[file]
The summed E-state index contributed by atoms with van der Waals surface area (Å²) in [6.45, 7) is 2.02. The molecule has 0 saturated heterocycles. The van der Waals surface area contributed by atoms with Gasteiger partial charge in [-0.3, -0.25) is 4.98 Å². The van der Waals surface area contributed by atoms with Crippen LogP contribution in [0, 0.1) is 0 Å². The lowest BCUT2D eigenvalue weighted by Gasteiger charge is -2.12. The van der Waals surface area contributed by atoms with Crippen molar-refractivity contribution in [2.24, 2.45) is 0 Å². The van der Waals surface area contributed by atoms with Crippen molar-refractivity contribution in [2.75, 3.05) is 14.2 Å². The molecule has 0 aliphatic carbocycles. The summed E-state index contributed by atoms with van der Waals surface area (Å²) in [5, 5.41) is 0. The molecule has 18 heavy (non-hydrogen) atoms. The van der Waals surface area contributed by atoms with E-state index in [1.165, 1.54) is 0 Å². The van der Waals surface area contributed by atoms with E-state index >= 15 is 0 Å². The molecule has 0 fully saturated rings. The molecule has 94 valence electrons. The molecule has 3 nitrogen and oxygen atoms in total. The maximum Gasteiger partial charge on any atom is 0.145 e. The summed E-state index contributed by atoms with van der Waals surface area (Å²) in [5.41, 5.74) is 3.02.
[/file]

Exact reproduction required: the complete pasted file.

The summed E-state index contributed by atoms with van der Waals surface area (Å²) in [6.45, 7) is 2.02. The molecule has 0 saturated heterocycles. The van der Waals surface area contributed by atoms with Gasteiger partial charge in [-0.3, -0.25) is 4.98 Å². The van der Waals surface area contributed by atoms with Crippen LogP contribution in [0, 0.1) is 0 Å². The lowest BCUT2D eigenvalue weighted by Gasteiger charge is -2.12. The van der Waals surface area contributed by atoms with Crippen molar-refractivity contribution in [2.24, 2.45) is 0 Å². The van der Waals surface area contributed by atoms with Crippen molar-refractivity contribution in [2.75, 3.05) is 14.2 Å². The molecule has 0 aliphatic carbocycles. The summed E-state index contributed by atoms with van der Waals surface area (Å²) in [5, 5.41) is 0. The molecule has 18 heavy (non-hydrogen) atoms. The van der Waals surface area contributed by atoms with E-state index in [1.165, 1.54) is 0 Å². The van der Waals surface area contributed by atoms with E-state index >= 15 is 0 Å². The molecule has 0 fully saturated rings. The molecule has 94 valence electrons. The molecule has 3 nitrogen and oxygen atoms in total. The maximum Gasteiger partial charge on any atom is 0.145 e. The summed E-state index contributed by atoms with van der Waals surface area (Å²) in [5.41, 5.74) is 3.02.